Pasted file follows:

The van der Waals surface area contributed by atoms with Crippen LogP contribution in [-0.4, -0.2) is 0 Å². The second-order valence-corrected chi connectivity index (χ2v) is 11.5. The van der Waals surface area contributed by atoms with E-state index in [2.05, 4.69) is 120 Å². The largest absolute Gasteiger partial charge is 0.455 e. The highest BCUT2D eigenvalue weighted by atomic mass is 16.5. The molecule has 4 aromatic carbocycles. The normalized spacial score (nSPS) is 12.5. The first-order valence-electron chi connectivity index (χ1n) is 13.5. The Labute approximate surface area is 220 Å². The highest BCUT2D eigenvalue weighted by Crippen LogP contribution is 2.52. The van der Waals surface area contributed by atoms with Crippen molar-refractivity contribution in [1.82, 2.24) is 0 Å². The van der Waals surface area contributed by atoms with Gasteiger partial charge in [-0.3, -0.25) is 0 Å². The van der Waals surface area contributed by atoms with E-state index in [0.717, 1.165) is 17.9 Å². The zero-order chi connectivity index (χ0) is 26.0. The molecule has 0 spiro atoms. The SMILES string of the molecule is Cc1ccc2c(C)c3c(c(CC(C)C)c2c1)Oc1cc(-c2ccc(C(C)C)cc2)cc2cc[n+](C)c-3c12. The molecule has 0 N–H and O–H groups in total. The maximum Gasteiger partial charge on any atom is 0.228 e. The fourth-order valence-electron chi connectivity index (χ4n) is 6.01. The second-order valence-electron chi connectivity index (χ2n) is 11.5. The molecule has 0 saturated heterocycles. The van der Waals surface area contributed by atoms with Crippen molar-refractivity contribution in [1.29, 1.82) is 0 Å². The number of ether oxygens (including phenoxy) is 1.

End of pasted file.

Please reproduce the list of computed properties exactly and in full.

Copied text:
The van der Waals surface area contributed by atoms with Crippen LogP contribution in [-0.4, -0.2) is 0 Å². The second-order valence-corrected chi connectivity index (χ2v) is 11.5. The van der Waals surface area contributed by atoms with E-state index in [2.05, 4.69) is 120 Å². The largest absolute Gasteiger partial charge is 0.455 e. The highest BCUT2D eigenvalue weighted by atomic mass is 16.5. The molecule has 4 aromatic carbocycles. The normalized spacial score (nSPS) is 12.5. The first-order valence-electron chi connectivity index (χ1n) is 13.5. The Labute approximate surface area is 220 Å². The highest BCUT2D eigenvalue weighted by Crippen LogP contribution is 2.52. The van der Waals surface area contributed by atoms with Crippen molar-refractivity contribution in [1.82, 2.24) is 0 Å². The van der Waals surface area contributed by atoms with Gasteiger partial charge in [-0.3, -0.25) is 0 Å². The van der Waals surface area contributed by atoms with E-state index in [0.717, 1.165) is 17.9 Å². The zero-order chi connectivity index (χ0) is 26.0. The molecule has 0 spiro atoms. The SMILES string of the molecule is Cc1ccc2c(C)c3c(c(CC(C)C)c2c1)Oc1cc(-c2ccc(C(C)C)cc2)cc2cc[n+](C)c-3c12. The molecule has 0 N–H and O–H groups in total. The maximum Gasteiger partial charge on any atom is 0.228 e. The fourth-order valence-electron chi connectivity index (χ4n) is 6.01. The second-order valence-electron chi connectivity index (χ2n) is 11.5. The molecule has 0 saturated heterocycles. The van der Waals surface area contributed by atoms with Crippen molar-refractivity contribution in [1.29, 1.82) is 0 Å². The number of ether oxygens (including phenoxy) is 1.